Hold them to account

2013-05-09 00:00

SERVICE non-delivery is not only about having good people. It’s often about structures, policies and processes that are not conducive to delivery.

Often competent public-sector employees are hamstrung because they don’t have the necessary authority to carry out their responsibilities.

Current public-service institutional processes make it difficult for managers to hold employees accountable for performance.

Managers need the appropriate management tools to do their jobs. They must be able to hire people, reward them, promote them and discipline or fire them when they underperform.

According to Public Service and Administration Minister Lindiwe Sisulu, the Public Administration Bill, scheduled for Parliament in June, heralds a significant change to current public-service legislation.

This is because it vests human-resource powers in the head of the relevant institution, rather than in executive authorities. This, she says, is intended to enhance accountability by giving leaders of institutions human-resource and financial-management powers.

This indicates that some delegation of powers to relevant authorities is on the cards. However, it seems that managers will be empowered to hire people, but not necessarily to discipline them if they fail to perform.

According to the minister, a National Discipline Co-ordination Unit, covering all spheres of government, is to be established in response to the current poor management of discipline.

It is to be hoped that the intention is to limit this unit to fighting serious offences such as fraud and corruption, and not ordinary personnel misdemeanours. Disciplining employees is part of a manager’s job description. If they are not equipped to handle this, they should be removed. One of the core leadership competencies is the ability to exercise sound judgment and make appropriate decisions, including disciplinary decisions.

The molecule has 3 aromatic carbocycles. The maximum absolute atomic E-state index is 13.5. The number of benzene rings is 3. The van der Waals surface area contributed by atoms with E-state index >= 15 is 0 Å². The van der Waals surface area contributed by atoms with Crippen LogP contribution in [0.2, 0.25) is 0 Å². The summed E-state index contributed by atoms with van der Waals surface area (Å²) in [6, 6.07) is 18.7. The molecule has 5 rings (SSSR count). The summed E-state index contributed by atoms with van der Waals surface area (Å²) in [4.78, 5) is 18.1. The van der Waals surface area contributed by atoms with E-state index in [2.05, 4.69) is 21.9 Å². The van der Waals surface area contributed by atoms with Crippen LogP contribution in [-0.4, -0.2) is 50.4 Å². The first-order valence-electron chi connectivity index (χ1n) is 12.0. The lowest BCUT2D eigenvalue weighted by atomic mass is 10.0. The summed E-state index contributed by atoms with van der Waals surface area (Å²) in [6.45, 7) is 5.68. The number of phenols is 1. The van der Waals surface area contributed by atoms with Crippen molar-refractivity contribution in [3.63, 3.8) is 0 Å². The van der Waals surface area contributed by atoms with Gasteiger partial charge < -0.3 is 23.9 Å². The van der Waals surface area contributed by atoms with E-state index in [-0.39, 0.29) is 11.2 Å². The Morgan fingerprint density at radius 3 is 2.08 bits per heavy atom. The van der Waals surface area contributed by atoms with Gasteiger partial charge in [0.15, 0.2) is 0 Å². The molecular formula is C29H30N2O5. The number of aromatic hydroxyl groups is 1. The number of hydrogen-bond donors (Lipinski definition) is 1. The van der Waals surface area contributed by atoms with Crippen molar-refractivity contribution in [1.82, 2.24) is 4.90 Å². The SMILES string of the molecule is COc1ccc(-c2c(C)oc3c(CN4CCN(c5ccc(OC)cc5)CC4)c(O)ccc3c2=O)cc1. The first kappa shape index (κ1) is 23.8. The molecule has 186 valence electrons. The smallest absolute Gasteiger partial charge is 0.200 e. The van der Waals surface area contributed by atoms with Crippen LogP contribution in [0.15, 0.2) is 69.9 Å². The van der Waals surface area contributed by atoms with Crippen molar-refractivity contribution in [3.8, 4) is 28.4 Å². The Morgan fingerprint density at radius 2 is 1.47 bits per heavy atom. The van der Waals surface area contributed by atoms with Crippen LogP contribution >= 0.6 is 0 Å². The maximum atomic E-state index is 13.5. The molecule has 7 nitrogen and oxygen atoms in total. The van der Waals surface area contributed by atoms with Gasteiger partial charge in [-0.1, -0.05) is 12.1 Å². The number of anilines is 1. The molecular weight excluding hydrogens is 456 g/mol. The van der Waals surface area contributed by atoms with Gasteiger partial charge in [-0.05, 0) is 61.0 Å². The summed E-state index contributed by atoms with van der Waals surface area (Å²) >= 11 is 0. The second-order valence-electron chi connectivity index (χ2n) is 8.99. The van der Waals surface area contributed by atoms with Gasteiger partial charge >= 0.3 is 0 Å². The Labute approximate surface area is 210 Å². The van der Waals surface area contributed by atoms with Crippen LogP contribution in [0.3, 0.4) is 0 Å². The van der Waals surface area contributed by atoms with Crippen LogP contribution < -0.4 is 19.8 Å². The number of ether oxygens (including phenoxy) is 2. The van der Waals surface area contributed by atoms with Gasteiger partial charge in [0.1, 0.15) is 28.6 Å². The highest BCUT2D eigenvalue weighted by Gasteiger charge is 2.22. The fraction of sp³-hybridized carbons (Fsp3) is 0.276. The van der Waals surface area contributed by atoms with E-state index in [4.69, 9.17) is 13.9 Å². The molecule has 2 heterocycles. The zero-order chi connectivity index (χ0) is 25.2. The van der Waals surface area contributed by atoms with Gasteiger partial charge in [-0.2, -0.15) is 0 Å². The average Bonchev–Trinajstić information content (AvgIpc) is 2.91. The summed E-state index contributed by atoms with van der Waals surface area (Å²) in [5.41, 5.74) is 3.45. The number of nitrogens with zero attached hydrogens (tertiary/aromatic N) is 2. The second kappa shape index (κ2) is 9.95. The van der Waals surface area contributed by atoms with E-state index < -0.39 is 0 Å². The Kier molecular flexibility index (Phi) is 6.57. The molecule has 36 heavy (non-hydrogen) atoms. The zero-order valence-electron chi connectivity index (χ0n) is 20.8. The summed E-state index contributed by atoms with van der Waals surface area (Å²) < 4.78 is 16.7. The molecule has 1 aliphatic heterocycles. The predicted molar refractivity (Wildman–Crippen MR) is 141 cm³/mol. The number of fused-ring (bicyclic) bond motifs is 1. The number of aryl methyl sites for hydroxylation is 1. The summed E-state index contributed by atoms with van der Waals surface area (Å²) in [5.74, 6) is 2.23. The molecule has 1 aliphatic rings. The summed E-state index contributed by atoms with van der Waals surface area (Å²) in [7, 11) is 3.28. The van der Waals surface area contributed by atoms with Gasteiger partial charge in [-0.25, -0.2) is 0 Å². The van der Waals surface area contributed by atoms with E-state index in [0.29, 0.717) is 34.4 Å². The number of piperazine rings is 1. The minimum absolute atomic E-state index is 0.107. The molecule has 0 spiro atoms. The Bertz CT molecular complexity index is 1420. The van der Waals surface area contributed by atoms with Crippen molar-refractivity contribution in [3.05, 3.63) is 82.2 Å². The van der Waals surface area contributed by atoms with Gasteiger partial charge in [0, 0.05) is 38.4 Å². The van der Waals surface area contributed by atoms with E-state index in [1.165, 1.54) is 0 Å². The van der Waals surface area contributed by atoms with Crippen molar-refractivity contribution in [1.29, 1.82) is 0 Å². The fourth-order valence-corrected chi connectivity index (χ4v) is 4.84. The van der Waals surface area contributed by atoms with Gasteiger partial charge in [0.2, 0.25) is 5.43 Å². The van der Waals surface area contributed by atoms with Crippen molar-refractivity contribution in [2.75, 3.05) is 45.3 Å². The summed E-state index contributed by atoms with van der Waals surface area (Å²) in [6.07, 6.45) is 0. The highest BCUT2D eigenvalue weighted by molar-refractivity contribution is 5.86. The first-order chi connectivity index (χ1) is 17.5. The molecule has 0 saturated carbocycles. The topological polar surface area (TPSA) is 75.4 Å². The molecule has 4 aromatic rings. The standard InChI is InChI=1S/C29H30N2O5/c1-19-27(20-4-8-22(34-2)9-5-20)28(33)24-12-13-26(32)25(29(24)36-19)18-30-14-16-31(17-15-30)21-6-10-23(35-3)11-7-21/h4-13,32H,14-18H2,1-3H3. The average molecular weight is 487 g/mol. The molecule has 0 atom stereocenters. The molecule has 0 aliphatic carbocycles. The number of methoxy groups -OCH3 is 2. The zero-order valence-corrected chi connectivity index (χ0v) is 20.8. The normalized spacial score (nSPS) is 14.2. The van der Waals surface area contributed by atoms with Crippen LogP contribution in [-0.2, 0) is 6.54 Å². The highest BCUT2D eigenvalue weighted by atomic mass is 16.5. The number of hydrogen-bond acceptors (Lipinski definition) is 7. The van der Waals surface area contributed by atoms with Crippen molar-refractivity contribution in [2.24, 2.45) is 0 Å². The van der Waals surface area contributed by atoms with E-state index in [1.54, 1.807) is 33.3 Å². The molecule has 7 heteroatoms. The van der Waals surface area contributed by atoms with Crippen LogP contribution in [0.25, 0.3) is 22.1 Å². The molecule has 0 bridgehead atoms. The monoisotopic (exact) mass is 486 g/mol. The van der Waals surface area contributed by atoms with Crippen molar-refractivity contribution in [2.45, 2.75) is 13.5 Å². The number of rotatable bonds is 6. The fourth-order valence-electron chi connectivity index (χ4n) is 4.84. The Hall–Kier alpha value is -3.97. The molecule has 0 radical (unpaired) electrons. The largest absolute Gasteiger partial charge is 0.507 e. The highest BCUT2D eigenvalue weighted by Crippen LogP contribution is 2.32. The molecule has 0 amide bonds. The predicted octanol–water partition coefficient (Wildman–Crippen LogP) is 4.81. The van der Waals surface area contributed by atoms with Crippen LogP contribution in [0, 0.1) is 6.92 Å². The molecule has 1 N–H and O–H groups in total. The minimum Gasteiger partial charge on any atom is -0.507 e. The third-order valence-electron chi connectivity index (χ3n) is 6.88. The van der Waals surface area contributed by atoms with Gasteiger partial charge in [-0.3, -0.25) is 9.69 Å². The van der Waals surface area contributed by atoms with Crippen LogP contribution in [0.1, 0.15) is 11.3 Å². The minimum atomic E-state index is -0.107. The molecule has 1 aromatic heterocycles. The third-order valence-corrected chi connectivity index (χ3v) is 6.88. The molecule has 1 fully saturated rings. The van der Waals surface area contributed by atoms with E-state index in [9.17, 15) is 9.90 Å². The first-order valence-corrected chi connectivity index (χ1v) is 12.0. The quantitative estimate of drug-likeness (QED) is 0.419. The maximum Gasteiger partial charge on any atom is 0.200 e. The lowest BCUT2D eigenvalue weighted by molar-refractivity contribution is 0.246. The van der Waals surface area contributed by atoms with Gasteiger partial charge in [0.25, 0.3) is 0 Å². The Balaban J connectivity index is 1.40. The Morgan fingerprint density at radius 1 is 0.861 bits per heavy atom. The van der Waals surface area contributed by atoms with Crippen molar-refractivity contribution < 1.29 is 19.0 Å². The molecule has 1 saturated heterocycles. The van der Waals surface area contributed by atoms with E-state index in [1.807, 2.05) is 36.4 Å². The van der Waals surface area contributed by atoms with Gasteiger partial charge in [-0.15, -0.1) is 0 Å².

In the public service, we demand these competencies, and must give managers the opportunity to exercise them. We must provide the basic management tools to drive a high-performance culture throughout government. The Public Service Act (1994) states that the “executive authority” is responsible for all employment decisions. In practice, only the president or a minister may hire or fire members of the executive and senior management team and those immediately reporting to them. This system cascades throughout all three tiers of government.

While the act does make provision for some delegation of power, in practice this seldom happens. It is to be hoped that the current review of existing legislation will address these issues.

Sisulu believes an efficient public service is essential to the successful roll-out of the government’s National Development Plan. However, high staff turnover has plagued government departments in the past.

Planning Minister Trevor Manuel acknowledges that the average government department has had about four directors-general in 10 years, with the figure even higher at provincial level. Since there is no direct link between employees’ performance and the reward or remuneration they receive, high performers become discouraged and often exit government.

Poor performers, on the other hand, flourish for long periods of time without any direct consequence and, in some cases, are rewarded handsomely by being paid large settlements to leave, if they leave at all.

For this reason, it is good news that a presidential remuneration commission is being established to review the pay and conditions of service of the public sector. The commission aims to review the remuneration policy framework of the public service to align it with service-delivery improvement.

Unlike the broad remuneration frameworks that are standard in the private sector, the current Public Service Act dictates all conditions of employment by job level, across the entire public service.

It makes no provision for any deviation, whether for exceptional performers or for the payment of scarce resources, resulting in the loss of skilled people, which in turn must impact on service delivery. It is to be hoped that these parameters will come under review.

Public pronouncements by the minister show a clear intent to professionalise the public service. That demands empowering managers at every level, giving them the authority that goes with responsibility and holding them accountable for the consequences of their actions.

 — Fin24

• Sandra Burmeister is CEO of the Landelahni Recruitment Group. The views expressed are her own.

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